the Caribbean needs an infrastructure transformation and companies that can adapt to the local project climate
BY SARAH FISTER GALE
A power plant in Barbados
PHOTO BY MIKE TOY
“We are hopelessly behind when it comes to infrastructure. Energy costs are enormous, our road networks are terrible and the public sector doesn't have the money or capacity to manage these projects effectively.”
—Brian Samuel, Caribbean Development Bank, St. Michael, Barbados
for their tropical climates and beachfront views, but the region is poised to become more than a cruise ship port of call. Amid global economic shifts and struggles, these developing nations see an opportunity to spur growth. But before it can position itself as a blooming business environment, the Caribbean must upgrade its aging energy, water and transportation infrastructure.
Covering more than a million square miles (2.6 million square kilometers), the Caribbean is home to 7,000 islands and islets. Its states range in size from the tiny islands of Montserrat and Anguilla, with populations in the thousands, to the larger land-masses of Cuba, Haiti and the Dominican Republic, which boast more than 10 million residents each.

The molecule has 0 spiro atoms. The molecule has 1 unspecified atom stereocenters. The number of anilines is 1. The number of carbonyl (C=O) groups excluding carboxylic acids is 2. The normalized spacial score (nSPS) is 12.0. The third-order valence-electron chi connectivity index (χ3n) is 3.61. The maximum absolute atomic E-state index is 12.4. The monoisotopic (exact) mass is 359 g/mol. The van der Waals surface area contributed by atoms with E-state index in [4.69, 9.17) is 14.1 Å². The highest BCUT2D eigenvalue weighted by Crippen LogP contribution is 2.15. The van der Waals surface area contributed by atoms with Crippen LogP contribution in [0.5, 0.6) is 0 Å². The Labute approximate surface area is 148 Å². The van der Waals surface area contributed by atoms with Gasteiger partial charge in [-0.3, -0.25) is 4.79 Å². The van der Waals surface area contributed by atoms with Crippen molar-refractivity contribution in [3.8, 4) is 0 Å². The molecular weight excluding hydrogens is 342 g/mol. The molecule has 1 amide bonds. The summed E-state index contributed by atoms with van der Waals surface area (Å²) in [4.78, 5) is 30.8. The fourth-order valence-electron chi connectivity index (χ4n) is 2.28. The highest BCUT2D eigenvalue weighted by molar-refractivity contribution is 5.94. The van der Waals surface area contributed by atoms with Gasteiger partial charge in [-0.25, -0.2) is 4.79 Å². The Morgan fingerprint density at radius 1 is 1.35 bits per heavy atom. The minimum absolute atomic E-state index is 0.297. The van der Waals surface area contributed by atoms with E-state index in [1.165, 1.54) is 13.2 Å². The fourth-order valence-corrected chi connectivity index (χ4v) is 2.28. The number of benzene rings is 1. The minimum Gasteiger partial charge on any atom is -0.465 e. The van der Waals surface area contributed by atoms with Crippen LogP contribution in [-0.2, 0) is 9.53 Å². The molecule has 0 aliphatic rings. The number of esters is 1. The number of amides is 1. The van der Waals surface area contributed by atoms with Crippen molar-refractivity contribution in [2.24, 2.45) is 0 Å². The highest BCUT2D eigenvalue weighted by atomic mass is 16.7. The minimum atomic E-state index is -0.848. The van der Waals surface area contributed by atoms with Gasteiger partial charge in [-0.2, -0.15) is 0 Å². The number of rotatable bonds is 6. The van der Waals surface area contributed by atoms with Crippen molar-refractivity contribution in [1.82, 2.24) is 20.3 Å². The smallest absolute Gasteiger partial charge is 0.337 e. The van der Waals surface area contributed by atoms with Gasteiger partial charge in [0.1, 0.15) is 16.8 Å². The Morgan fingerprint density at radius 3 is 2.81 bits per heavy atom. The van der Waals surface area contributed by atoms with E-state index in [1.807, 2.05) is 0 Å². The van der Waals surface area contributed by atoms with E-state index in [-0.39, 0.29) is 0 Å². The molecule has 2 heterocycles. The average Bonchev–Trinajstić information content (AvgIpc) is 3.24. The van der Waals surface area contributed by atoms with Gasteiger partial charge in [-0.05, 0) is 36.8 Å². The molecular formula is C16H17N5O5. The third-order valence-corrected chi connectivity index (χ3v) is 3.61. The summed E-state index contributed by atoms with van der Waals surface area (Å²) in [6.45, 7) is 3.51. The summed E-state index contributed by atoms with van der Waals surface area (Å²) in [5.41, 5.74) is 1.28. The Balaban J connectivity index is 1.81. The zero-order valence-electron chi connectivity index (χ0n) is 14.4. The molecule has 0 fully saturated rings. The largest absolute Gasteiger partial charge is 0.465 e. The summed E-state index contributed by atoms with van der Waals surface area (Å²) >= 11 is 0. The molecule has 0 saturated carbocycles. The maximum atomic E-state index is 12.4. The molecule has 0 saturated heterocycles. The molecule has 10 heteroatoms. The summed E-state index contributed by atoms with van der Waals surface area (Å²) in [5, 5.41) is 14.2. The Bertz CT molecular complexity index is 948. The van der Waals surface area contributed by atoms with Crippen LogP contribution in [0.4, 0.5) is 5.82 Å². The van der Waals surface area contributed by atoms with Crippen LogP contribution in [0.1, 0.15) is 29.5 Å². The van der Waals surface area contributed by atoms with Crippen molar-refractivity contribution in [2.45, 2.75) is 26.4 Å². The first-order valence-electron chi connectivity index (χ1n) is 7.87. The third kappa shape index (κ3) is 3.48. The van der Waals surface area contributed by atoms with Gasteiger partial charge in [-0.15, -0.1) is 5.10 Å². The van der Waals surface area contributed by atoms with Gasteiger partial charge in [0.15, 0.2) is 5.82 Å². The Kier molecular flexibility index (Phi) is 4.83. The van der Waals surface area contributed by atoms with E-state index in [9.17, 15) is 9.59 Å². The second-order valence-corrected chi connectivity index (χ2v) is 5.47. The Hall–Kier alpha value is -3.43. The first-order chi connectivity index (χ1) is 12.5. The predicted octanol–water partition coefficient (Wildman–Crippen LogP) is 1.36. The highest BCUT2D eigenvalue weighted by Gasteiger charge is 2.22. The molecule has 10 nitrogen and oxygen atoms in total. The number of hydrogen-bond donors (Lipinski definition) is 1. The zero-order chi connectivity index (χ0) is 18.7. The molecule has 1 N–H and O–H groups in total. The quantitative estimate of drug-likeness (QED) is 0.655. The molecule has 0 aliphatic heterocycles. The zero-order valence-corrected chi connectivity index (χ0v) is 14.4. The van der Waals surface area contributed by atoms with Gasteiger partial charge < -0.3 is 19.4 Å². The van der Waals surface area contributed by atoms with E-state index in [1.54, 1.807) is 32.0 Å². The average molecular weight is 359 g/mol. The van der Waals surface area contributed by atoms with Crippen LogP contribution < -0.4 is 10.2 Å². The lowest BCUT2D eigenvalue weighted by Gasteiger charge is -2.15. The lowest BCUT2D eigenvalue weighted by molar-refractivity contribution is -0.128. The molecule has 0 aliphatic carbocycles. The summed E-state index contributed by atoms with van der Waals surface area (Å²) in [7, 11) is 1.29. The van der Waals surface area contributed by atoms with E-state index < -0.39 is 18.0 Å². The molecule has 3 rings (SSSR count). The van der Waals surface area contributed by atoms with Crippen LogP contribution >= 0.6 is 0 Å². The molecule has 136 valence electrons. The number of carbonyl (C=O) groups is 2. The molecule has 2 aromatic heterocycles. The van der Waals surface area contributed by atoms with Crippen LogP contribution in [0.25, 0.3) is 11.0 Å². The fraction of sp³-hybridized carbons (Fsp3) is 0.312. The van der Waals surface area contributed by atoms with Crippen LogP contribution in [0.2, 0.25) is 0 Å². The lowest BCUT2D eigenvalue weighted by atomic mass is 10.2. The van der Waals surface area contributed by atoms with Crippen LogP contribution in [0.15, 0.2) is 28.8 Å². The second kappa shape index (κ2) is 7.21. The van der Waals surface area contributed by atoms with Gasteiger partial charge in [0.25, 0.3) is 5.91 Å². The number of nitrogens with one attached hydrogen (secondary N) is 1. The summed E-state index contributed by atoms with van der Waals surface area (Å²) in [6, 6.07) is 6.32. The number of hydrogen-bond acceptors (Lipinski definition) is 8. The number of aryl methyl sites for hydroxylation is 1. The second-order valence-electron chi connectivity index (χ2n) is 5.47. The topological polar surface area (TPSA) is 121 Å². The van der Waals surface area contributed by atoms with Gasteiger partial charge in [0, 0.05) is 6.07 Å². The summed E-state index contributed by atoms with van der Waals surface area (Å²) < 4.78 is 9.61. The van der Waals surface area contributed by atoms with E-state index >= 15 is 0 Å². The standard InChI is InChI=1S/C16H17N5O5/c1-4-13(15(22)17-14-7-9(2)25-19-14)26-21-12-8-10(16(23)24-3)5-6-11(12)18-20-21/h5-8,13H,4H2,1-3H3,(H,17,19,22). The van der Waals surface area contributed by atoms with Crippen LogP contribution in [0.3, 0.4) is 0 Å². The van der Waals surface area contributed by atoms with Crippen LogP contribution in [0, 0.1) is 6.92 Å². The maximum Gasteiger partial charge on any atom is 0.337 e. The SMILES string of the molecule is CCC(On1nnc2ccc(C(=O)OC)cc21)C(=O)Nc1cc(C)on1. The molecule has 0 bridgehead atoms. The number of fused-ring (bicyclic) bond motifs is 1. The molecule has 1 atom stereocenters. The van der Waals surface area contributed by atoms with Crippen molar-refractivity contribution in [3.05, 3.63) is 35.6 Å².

The Bahamas and Puerto Rico rank among the wealthiest Caribbean economies, thanks to their respective tourism and manufacturing industries, while Jamaica is among the poorest, partly because of its reliance on agriculture.
The lack of project management maturity in the region makes it especially difficult for Caribbean countries to streamline their infrastructure development processes.
But even the region's wealthiest nations are struggling to elevate their public infrastructure to global standards. Vulnerability to economic and climate shocks, coupled with high project development costs, limited talent pools and slow economic growth, have made it difficult for Caribbean countries to make the intensive investments required.
“We are hopelessly behind when it comes to infrastructure,” says Brian Samuel, public-private partnership (PPP) coordinator for the Caribbean Development Bank (CDB) in St. Michael, Barbados. “Energy costs are enormous, our road networks are terrible and the public sector doesn't have the money or capacity to manage these projects effectively.”
In 2014, CDB determined that the Caribbean would need an investment of US$30 billion over 10 years to modernize its energy, transportation and other infrastructure—and that's far more than the governments have to spend, Mr. Samuel says. “There is a lot of room for private investment in the region.”